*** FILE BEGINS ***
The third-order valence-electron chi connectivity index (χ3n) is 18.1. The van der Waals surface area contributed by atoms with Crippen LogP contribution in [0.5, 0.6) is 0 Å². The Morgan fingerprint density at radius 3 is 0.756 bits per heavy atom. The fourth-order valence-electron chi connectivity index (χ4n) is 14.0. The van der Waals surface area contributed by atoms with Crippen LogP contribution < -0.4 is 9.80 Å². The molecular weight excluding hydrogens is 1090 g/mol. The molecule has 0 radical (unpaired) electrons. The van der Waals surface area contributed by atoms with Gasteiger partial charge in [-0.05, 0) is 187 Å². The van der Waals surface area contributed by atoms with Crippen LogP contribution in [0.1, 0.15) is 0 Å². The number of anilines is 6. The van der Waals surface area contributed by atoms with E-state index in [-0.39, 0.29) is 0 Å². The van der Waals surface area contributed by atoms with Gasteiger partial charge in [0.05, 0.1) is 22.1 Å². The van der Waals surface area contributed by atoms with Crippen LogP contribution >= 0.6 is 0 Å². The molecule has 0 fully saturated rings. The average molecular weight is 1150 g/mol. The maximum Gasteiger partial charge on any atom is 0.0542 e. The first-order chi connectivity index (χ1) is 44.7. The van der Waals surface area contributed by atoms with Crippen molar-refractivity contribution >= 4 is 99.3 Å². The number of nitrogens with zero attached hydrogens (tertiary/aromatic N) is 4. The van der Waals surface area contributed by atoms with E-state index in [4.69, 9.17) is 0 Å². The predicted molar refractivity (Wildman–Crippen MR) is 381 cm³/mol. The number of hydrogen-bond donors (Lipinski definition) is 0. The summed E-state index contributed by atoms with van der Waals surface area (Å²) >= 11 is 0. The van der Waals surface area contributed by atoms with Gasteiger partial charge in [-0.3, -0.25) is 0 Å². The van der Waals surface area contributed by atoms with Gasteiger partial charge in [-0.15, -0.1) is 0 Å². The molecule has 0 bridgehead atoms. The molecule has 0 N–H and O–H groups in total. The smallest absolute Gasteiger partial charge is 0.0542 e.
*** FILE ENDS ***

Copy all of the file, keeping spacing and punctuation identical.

The third-order valence-electron chi connectivity index (χ3n) is 18.1. The van der Waals surface area contributed by atoms with Crippen LogP contribution in [0.5, 0.6) is 0 Å². The Morgan fingerprint density at radius 3 is 0.756 bits per heavy atom. The fourth-order valence-electron chi connectivity index (χ4n) is 14.0. The van der Waals surface area contributed by atoms with Crippen LogP contribution < -0.4 is 9.80 Å². The molecular weight excluding hydrogens is 1090 g/mol. The molecule has 0 radical (unpaired) electrons. The van der Waals surface area contributed by atoms with Gasteiger partial charge in [-0.05, 0) is 187 Å². The van der Waals surface area contributed by atoms with Crippen LogP contribution in [0.1, 0.15) is 0 Å². The number of anilines is 6. The van der Waals surface area contributed by atoms with E-state index in [-0.39, 0.29) is 0 Å². The van der Waals surface area contributed by atoms with Gasteiger partial charge in [0.05, 0.1) is 22.1 Å². The van der Waals surface area contributed by atoms with Crippen LogP contribution >= 0.6 is 0 Å². The molecule has 0 fully saturated rings. The average molecular weight is 1150 g/mol. The maximum Gasteiger partial charge on any atom is 0.0542 e. The first-order chi connectivity index (χ1) is 44.7. The van der Waals surface area contributed by atoms with Crippen molar-refractivity contribution >= 4 is 99.3 Å². The number of nitrogens with zero attached hydrogens (tertiary/aromatic N) is 4. The van der Waals surface area contributed by atoms with E-state index in [4.69, 9.17) is 0 Å². The predicted molar refractivity (Wildman–Crippen MR) is 381 cm³/mol. The number of hydrogen-bond donors (Lipinski definition) is 0. The summed E-state index contributed by atoms with van der Waals surface area (Å²) >= 11 is 0. The van der Waals surface area contributed by atoms with Gasteiger partial charge in [-0.3, -0.25) is 0 Å². The van der Waals surface area contributed by atoms with Gasteiger partial charge in [-0.15, -0.1) is 0 Å². The molecule has 0 bridgehead atoms. The molecule has 0 N–H and O–H groups in total. The smallest absolute Gasteiger partial charge is 0.0542 e.